dimanche 28 février 2010
samedi 27 février 2010
this image, «Louis» showed you Mount Diablo, viewed from Mount Tamalpais. Here, you see Mount Tamalpais viewed from the summit of Mount Diablo. The view of Mount Tamalpais is not as clear as the view of Mount Diablo because the weather was nicer the day «Louis» et Mme la Vache were on Mount Tamalpais. They had intermittent rain the day they were on Mount Diablo.
vendredi 26 février 2010
The Bank of America Center, now called 555 California Street, is the second tallest building in San Francisco (after the Transamerica Pyramid in yesterday's post). The tower was completed in 1969 and was the world headquarters for Bank of America until the 1998 buy-out by NationsBank. After the buy-out, the banks offices were moved to Charlotte, North Carolina.
The building was meant to be a display of the wealth, power and importance of Bank of America. The design incorporates thousands of bay windows, symbolic of the window style common in San Francisco homes.
At the north foot of the tower is A.P. Gianini Plaza, named after the Italian immigrant to San Francisco who founded the Bank of Italy, which became Bank of America. (Gianini also founded the Transamerica Insurance company in yesterday's post.) Gianini Plaza catches breezes off the bay and is often shaded during the day, rendering it cold and windswept. On the plaza is a 200 ton sculpture of Swedish black granite by Masayuki Nagare. The sculpture is officially named "Transcendence", but in the context of the cold, windswept plaza on which it is located (and because of its shape) is derisively called the "Banker's Heart".
The building, the banking hall, the plaza, stairways and sidewalks are clad in costly carnelian granite.
jeudi 25 février 2010
mercredi 24 février 2010
We began the series of images taken by «Louis'» friend, "Redwood" with an image taken at Monterey, so we will end the series with this image he took of sailboats at the harbor in Monterey Harbor.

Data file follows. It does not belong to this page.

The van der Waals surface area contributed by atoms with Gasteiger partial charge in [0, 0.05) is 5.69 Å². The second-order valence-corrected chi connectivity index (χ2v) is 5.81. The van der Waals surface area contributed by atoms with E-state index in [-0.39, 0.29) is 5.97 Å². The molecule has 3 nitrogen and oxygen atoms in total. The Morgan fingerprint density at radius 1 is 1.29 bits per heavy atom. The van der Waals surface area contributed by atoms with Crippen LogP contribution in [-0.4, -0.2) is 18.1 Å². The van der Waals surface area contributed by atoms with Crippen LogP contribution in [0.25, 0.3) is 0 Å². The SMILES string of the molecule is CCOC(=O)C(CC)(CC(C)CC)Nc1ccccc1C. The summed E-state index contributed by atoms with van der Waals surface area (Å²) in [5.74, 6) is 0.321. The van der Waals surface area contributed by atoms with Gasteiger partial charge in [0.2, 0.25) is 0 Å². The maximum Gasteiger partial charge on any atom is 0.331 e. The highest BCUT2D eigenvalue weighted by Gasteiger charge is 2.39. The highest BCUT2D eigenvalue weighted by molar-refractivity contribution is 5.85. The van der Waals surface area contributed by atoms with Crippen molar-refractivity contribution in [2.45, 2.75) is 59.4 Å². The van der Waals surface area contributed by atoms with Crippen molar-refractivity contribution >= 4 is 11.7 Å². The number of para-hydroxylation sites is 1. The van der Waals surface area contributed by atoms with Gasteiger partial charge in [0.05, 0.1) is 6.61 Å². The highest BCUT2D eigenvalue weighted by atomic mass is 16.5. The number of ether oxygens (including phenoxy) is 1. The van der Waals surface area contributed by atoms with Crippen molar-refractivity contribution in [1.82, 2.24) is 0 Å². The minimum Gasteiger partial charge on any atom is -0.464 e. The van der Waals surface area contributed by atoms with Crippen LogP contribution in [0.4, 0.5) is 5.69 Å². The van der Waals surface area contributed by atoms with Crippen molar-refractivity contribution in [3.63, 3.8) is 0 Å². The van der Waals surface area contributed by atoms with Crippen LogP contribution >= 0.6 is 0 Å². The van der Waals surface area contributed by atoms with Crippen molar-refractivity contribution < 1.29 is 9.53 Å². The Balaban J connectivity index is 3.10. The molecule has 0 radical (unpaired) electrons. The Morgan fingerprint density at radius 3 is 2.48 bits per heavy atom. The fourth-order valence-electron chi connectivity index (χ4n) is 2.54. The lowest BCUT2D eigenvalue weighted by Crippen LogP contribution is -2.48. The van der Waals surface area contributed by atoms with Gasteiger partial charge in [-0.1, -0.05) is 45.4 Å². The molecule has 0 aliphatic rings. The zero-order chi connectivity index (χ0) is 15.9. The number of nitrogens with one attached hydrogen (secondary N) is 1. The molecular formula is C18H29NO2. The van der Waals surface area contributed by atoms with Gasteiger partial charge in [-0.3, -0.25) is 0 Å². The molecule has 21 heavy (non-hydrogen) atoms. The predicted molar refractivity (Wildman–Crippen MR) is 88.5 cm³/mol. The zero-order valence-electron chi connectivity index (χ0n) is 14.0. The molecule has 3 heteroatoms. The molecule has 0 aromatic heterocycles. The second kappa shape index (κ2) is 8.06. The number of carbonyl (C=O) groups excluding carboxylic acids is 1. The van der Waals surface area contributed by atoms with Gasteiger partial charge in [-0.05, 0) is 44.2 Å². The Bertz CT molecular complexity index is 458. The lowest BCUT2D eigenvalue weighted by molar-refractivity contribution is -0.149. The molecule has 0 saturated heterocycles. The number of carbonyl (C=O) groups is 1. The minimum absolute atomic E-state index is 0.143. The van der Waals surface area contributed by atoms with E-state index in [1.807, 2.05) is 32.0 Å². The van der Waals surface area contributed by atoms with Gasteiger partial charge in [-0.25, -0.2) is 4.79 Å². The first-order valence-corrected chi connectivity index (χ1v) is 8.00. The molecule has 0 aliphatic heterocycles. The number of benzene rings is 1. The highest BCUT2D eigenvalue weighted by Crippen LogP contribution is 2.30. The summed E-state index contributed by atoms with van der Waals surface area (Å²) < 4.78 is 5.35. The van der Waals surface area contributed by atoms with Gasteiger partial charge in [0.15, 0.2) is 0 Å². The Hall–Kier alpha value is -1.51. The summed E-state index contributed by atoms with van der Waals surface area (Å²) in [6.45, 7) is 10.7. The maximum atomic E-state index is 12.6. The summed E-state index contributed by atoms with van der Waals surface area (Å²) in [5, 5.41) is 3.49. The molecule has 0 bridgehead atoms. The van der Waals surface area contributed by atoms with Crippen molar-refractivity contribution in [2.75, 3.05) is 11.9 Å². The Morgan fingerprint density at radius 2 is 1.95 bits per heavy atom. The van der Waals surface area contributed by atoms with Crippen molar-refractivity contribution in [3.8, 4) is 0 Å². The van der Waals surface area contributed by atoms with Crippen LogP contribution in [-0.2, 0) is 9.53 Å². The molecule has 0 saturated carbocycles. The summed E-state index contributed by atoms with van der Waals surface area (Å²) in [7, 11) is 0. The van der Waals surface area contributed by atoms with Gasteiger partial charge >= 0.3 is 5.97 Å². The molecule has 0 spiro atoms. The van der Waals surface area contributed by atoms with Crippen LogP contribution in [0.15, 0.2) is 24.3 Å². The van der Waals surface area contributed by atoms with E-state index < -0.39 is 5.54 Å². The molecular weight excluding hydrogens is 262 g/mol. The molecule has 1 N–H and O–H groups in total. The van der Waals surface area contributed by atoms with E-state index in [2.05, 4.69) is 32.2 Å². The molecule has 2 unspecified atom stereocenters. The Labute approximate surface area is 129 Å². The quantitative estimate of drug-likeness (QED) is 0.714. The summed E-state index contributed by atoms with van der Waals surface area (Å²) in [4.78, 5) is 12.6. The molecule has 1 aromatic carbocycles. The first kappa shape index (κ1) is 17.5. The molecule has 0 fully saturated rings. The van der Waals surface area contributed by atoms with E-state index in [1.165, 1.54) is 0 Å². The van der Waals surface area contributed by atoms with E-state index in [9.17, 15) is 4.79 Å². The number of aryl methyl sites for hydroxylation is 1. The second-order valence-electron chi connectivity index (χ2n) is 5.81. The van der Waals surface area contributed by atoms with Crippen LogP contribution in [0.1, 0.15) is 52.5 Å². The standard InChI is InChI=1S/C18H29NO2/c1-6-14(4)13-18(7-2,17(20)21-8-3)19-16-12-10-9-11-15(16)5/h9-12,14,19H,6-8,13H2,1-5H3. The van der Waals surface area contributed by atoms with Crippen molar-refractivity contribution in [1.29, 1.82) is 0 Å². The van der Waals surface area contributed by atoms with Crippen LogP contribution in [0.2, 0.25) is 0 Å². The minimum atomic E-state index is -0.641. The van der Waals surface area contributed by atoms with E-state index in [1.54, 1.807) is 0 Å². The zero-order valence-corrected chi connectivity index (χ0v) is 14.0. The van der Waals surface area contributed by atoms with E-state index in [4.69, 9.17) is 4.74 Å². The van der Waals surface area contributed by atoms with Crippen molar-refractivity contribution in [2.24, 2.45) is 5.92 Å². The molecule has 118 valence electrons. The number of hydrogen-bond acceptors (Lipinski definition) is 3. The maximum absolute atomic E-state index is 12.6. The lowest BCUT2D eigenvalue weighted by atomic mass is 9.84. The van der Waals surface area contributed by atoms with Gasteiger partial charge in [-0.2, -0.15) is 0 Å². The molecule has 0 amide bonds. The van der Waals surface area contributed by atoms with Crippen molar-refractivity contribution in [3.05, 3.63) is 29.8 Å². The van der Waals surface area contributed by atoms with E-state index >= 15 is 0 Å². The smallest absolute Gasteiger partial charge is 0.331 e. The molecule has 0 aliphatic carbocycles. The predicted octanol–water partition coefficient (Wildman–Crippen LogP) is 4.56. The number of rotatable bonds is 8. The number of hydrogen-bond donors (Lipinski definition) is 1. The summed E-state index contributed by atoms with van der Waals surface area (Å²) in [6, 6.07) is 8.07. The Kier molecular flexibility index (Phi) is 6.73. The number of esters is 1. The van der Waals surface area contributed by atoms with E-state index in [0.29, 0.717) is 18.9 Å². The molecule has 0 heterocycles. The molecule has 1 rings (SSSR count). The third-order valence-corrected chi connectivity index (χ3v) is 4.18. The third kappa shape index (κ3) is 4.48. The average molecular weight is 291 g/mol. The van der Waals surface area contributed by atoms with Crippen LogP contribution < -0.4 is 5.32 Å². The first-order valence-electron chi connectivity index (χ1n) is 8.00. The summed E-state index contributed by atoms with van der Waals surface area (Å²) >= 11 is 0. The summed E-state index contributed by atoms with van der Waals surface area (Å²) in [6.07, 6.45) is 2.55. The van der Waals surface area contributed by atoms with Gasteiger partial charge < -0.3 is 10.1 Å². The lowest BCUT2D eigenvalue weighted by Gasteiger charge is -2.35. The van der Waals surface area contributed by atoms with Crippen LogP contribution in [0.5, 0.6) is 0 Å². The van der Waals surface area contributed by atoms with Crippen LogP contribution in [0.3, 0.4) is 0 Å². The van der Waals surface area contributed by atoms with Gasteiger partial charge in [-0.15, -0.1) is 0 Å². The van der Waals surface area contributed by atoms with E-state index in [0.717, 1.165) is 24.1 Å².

Readers, let's give "Redwood" a big round of applause and encourage him to start his own photo blog!
mardi 23 février 2010
This is the penultimate photo in the series provided by «Louis'» friend "Redwood". Check in tomorrow to see what "Redwood" has for us!
Here we have a fine image of Napa Valley grapes at Harvest, captured by "Redwood".
Back to our regular bovine programming Thursday, courtesty of «Louis la Vache».
lundi 22 février 2010
The famous Napa Valley Wine Train, captured here by "Redwood" as it rolls past vineyards, unfortunately is enmeshed in political scandal and Obama administration Pork Barrel Politics.
dimanche 21 février 2010
Packard Motor Car Company.
Another view of the Packard Cormorant.
samedi 20 février 2010
containerization. As the Longshoremen resisted, often violently, containerization in San Francisco, the Port of Oakland across the Bay welcomed it. (The world's first container crane was built at the foot of 7th Street in Oakland in 1958 and is still in use.) Matson, having invented containerization, was the first to move across the Bay, followed by American President Lines and others. The Port of San Francisco has never recovered as a shipping center. In the early-1980s, Pier 39 was turned into a tourist destination, filled restaurants and stores selling souvenirs.
vendredi 19 février 2010
Jeremiah O'Brien and the World War II submarine U.S.S. Pampanito are nearby at Pier 45.
jeudi 18 février 2010
mercredi 17 février 2010
For a view of this site at night, visit San José Señorita.
mardi 16 février 2010
lundi 15 février 2010
dimanche 14 février 2010
samedi 13 février 2010
vendredi 12 février 2010
jeudi 11 février 2010
Clic sur l'image pour l'agrandir
mercredi 10 février 2010
mardi 9 février 2010
lundi 8 février 2010
dimanche 7 février 2010